An ultrasound scanner looks a bit like a home computer system. There’s a hard-drive, keyboard, display screen, and a small hand-held scanner. The hand-held scanner has a transducer that sends out sound waves. A transducer is a device that changes sound to electricity, like a two-way microphone. The sound waves bounce off the organs inside your body and are then picked up again by the transducer. The transducer is linked to a computer that creates real-time images from these reflected sound waves. The images are displayed on the screen. The pictures are constantly updated so the scan can show movement.
A technician called a sonographer may carry out your ultrasound. Sonographers have had special training in taking ultrasound. Alternatively, a radiologist (a doctor who specialises in using imaging methods) may take your ultrasound.
You can have an ultrasound on different parts of your body, and for many different reasons. You might need one to check for problems inside your body or to check the health of your baby when you’re pregnant. An ultrasound is also a helpful tool to guide your doctor during procedures.
An ultrasound of your heart is called an echocardiogram. There’s also a type of ultrasound called a Doppler ultrasound, which can monitor blood flow in your blood vessels. Any change in the pitch or frequency of the sound waves helps to estimate how fast your blood is flowing. This can help detect blood clots or narrowed blood vessels, for example.
A transvaginal ultrasound is a type of ultrasound scan that checks for gynaecological problems and can look at your womb, fallopian tubes or ovaries.
An ultrasound scan can take anything from five minutes to about half an hour depending on why you’re having it. The person doing your scan will explain what’s involved. You might need to wear a gown. If you’re having a scan of your pelvis or bladder, you may need to drink something before so you have a full bladder.
You’ll usually need to lie on your back on a couch. Your sonographer will put some gel on your skin on the area they’re going to examine. The gel allows the sensor to slide easily over your skin and will help to produce clearer pictures. Your sonographer will hold the sensor firmly against your skin and move it over the surface. They may ask you to take some deep breaths or to move into different positions so they can get the best possible images.
An ultrasound isn’t painful but you might feel some slight discomfort as the sensor is pressed against you, particularly if the area is tender.
If you’re having a transvaginal ultrasound which looks at your womb, fallopian tubes and ovaries, you’ll need to lie on your back and raise your knees. Your sonographer will then put a slim-line lubricated sensor (like the shape of a tampon) into your vagina. They’ll put a protective cover over the sensor. It’s important to tell your hospital if you have a latex allergy so they use a suitable cover.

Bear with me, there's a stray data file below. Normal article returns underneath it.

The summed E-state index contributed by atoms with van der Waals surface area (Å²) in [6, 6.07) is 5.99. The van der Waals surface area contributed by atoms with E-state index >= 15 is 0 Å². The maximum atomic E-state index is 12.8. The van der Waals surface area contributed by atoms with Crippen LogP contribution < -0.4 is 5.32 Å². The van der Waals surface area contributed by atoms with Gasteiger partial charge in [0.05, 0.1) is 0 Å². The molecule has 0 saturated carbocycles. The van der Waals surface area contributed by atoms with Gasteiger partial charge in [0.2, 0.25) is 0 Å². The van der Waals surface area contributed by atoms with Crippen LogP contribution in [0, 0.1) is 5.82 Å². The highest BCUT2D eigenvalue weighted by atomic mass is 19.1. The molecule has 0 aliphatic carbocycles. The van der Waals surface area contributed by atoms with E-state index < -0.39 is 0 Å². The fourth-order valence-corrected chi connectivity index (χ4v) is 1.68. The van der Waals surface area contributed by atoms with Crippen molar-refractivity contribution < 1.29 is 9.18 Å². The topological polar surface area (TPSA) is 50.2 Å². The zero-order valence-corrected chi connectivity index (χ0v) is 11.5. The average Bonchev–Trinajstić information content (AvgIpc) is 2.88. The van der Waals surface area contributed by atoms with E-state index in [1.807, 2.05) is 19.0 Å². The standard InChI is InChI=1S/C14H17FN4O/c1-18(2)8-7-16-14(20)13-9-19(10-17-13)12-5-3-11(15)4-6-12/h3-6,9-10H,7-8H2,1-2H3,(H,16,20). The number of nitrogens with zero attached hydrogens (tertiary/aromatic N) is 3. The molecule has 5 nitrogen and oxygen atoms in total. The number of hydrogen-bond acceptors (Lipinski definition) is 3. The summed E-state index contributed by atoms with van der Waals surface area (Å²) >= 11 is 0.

You can still have a transvaginal scan when you’re on your period. If you don’t wish to have a transvaginal scan, contact the ultrasound department or your doctor to discuss if there are any alternative options. A transvaginal scan isn’t painful, but you might find it uncomfortable.
After an ultrasound, your sonographer will wipe the gel off your skin but if any is left, it won’t stain your clothing. You can usually go home when you feel ready.
Your sonographer may talk you through the results of the ultrasound during or straight after your scan. Or they may arrange for the results to be sent to your doctor who will go through them with you. Ask how long it should take to get the results through if they go to your doctor.
Alternatives to ultrasound depend on what you’re having it for. It will also depend on what part of your body is being looked at, and your individual circumstances. Alternative scans may include:
- a CT scan
- an MRI scan
Your doctor will talk you through which type of scan is most suitable for you.
- The Royal College of Radiologists
020 7405 1282
- Going for an ultrasound scan. British Medical Ultrasound Society. www.bmus.org, accessed 9 May 2018
- General ultrasound. Radiological Society of North America. www.radiologyinfo.org, reviewed 9 March 2018
- Ultrasound scanning – non-obstetric. PatientPlus. patient.info/patientplus, last checked 23 December 2015
- Radiology FAQs. Royal College of Radiologists. www.rcr.ac.uk, accessed 9 May 2018
- Echocardiography. PatientPlus. patient.info/patientplus, last checked 27 November 2015
- Transvaginal ultrasound. Royal Australian and New Zealand College of Radiologists. www.insideradiology.com, last modified 31 August 2017
- Personal communication, Dr Daniel Boxer, Consultant Radiologist, 14 May 2018
- The Royal College of Radiologists
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Reviewed by Rachael Mayfield-Blake, Freelance Health Editor, June 2018
Expert reviewer, Dr Daniel Boxer, Consultant Radiologist
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